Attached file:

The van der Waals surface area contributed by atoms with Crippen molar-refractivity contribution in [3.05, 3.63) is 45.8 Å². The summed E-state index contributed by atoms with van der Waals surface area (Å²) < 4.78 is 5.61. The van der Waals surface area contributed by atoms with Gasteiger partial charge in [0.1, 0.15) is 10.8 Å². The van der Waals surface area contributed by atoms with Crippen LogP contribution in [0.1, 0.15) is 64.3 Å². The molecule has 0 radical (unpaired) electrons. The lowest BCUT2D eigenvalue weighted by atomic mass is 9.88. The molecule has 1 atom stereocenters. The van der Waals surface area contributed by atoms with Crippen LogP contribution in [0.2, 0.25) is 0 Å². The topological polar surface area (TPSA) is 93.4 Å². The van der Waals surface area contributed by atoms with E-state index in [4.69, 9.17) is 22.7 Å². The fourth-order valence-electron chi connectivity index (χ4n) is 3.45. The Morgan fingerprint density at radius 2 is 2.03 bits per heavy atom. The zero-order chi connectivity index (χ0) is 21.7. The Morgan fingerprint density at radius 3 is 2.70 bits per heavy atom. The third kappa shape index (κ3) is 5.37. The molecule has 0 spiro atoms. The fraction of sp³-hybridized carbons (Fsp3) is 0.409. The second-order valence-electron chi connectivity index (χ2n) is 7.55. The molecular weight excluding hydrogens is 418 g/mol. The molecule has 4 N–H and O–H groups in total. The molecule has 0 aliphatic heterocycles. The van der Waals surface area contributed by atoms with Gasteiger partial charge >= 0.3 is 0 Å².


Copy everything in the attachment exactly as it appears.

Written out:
The van der Waals surface area contributed by atoms with Crippen molar-refractivity contribution in [3.05, 3.63) is 45.8 Å². The summed E-state index contributed by atoms with van der Waals surface area (Å²) < 4.78 is 5.61. The van der Waals surface area contributed by atoms with Gasteiger partial charge in [0.1, 0.15) is 10.8 Å². The van der Waals surface area contributed by atoms with Crippen LogP contribution in [0.1, 0.15) is 64.3 Å². The molecule has 0 radical (unpaired) electrons. The lowest BCUT2D eigenvalue weighted by atomic mass is 9.88. The molecule has 1 atom stereocenters. The van der Waals surface area contributed by atoms with Crippen LogP contribution in [0.2, 0.25) is 0 Å². The topological polar surface area (TPSA) is 93.4 Å². The van der Waals surface area contributed by atoms with E-state index in [4.69, 9.17) is 22.7 Å². The fourth-order valence-electron chi connectivity index (χ4n) is 3.45. The Morgan fingerprint density at radius 2 is 2.03 bits per heavy atom. The zero-order chi connectivity index (χ0) is 21.7. The Morgan fingerprint density at radius 3 is 2.70 bits per heavy atom. The third kappa shape index (κ3) is 5.37. The molecule has 0 spiro atoms. The fraction of sp³-hybridized carbons (Fsp3) is 0.409. The second-order valence-electron chi connectivity index (χ2n) is 7.55. The molecular weight excluding hydrogens is 418 g/mol. The molecule has 4 N–H and O–H groups in total. The molecule has 0 aliphatic heterocycles. The van der Waals surface area contributed by atoms with Gasteiger partial charge >= 0.3 is 0 Å².